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Bihar, 24 September 2008 : Reuniting survivors of Bihar floods

© UNICEF/ 2008
Reena Kumari who was found stranded on a hilltop in Triveniganj is now attending school

Priyanka Khanna

Supaul, Bihar, 24 September 2008: Over a month after the mighty Kosi river breached a barrage on the Indo-Nepal border and inundated vast areas in the eastern Indian state of Bihar, the search for loved ones is narrowing and survivors are getting help to cope with their new reality.

The Government of Bihar, supported by UNICEF and non-government organizations such as Save the Children, the Indian Red Cross and Jeevika (Bihar Rural Livelihoods Project) has launched a joint initiative 'Sambal' meaning support, to reunite separated families and assist communities to create a supportive and protective environment for flood victims, especially the most vulnerable children and women.

'Sambal' aims at tracing families and reuniting them, preventing trafficking and abuse and providing psychosocial support for victims in the worst-affected districts of Araria, Supaul, Saharsa, Madhepura and Purnia. "The initiative is undertaken as any large-scale displacement leads to breakdown in family and social structures all of which contribute to making the situation of women and children more vulnerable to abuse and exploitation," said UNICEF’s State Representative for Bihar, Bijaya Rajbhandari. Hundreds of flood survivors are reportedly separated from their families and incidents of child trafficking have been reported ever since people were displaced by the floods. Hundreds of flood survivors are reportedly separated from their families and incidents of child trafficking have been reported ever since people were displaced by the floods.

The unsettled river that brings silt and icy-cold waters from some of the highest and youngest mountains in the world, including the Mount Everest, has a tainted history of causing large-scale devastation. Local legend says that Kosi was Himalaya's daughter but was rejected, and spent her life in a flood of tears. Unlike most rivers, Kosi has a very high amount of silt which damages fertile land.

About 4.57 million people in 18 districts have been affected due to the inundation in the state with five districts - Supaul, Saharsa, Madhepura, Purnea and Araria being the worst affected. According to Pratyaya Amrit, Additional Commissioner, Bihar Disaster Management Department, "Over 3.21 million people of 1,021 villages have been severely affected in these districts out of which 0.80 million are children between 0-9 years."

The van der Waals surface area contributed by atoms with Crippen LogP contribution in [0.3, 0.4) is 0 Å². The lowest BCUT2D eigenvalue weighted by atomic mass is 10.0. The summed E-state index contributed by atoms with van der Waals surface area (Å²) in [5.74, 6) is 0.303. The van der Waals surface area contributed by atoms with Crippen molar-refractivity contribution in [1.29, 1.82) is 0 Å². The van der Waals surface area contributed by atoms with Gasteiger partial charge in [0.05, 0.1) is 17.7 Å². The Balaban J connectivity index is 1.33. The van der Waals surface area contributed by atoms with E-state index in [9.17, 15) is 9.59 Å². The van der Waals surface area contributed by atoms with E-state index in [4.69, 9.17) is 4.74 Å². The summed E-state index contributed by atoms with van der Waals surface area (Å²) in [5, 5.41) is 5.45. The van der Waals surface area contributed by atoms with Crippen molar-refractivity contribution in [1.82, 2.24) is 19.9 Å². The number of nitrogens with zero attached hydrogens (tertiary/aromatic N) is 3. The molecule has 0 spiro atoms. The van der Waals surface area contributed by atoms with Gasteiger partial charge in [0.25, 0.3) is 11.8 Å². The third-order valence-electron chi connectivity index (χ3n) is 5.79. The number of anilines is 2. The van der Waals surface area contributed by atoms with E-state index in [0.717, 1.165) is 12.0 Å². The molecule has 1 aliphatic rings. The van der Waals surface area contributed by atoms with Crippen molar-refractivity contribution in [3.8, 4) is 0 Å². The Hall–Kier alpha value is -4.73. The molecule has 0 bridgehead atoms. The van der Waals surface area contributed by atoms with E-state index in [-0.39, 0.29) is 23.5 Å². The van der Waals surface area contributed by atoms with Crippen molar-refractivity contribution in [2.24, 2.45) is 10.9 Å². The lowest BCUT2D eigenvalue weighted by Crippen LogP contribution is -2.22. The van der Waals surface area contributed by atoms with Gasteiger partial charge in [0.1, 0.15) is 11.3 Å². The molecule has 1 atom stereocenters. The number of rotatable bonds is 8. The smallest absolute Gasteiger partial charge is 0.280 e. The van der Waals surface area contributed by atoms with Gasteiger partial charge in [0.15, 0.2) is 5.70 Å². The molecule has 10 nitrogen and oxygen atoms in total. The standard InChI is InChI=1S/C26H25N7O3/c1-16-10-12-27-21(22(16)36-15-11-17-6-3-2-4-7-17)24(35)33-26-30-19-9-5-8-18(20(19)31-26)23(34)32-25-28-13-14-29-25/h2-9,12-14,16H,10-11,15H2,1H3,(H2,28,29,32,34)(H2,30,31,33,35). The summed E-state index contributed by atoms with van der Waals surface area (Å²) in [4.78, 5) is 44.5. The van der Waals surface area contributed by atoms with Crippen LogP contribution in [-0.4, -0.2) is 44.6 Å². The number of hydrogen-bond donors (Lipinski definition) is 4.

The government has put the total human death toll at 125 but mourners narrating their tales or woe in cramped and anxiety-struck relief camps say they have seen many people swooped away by the brutal current. "I saw people of my village being carried away by the current. One woman went into labour and drowned as she could not climb any rooftop," says locally-elected village representative, Ram Harianand.

© UNICEF/ 2008
Anita Kumari who is yet to find her parents, at a government relief camp

What sets this tragedy apart from routine flooding is the suddenness and the brute force of the water resulting in separation and shock. Manu Devi, who is now in a government relief camp in Supaul, has lost her husband to Kosi's fury but is in denial. "He left me and my child at the railway station and went back to the house to retrieve our belongings. He will come back soon," she says.  Manu's relative who went in says "I have seen my brother's body but she does not believe me". Manu's baby girl has developed a serious ear infection and neighbours are concerned that the child is devoid of the attention she needs.

Just as heart wrenching is the story of eight-year-old Reena Kumari who was rescued by neighbours from a hill top in Triveniganj, Supaul, where she was stranded and alone. Reena is yet to find her parents. There are young adolescent separated girls like 12-year-old Anita Kumari who are living with relatives, themselves financially not well-off. Such girls are at high risk of being trafficked as the flooded area is traditionally a hot-bed for trafficking. Though her gratitude towards her present caretakers does not let her say much, her melancholy eyes are a giveaway of the pain she feels. "I am fine. Very well looked after but no one is looking for my parents. I don't even have their picture," says the petite girl with eyes now run dry. 

Over 400 community volunteers have been mobilized to meet with people in camps and communities, create a database of separated families and help them reunite. Counsellors and trained government teachers are also available to extend support. Experiences such as these bring to the fore the need to rebuild cohesiveness among community members which can be done through psychosocial interventions. To this end, over 400 community volunteers have been mobilized to meet with people in camps and communities, create a database of separated families and help them reunite. Counsellors and trained government teachers are also available to extend support. Special attention is paid to children who are separated or unaccompanied and where necessary the social welfare department will address their rehabilitation concerns. The overall monitoring of the project will be done by the Department of Social Welfare with support from UNICEF.
 
For people like Manu Devi, Reena Kumari, Anita Kumari, the initiative is just in time.

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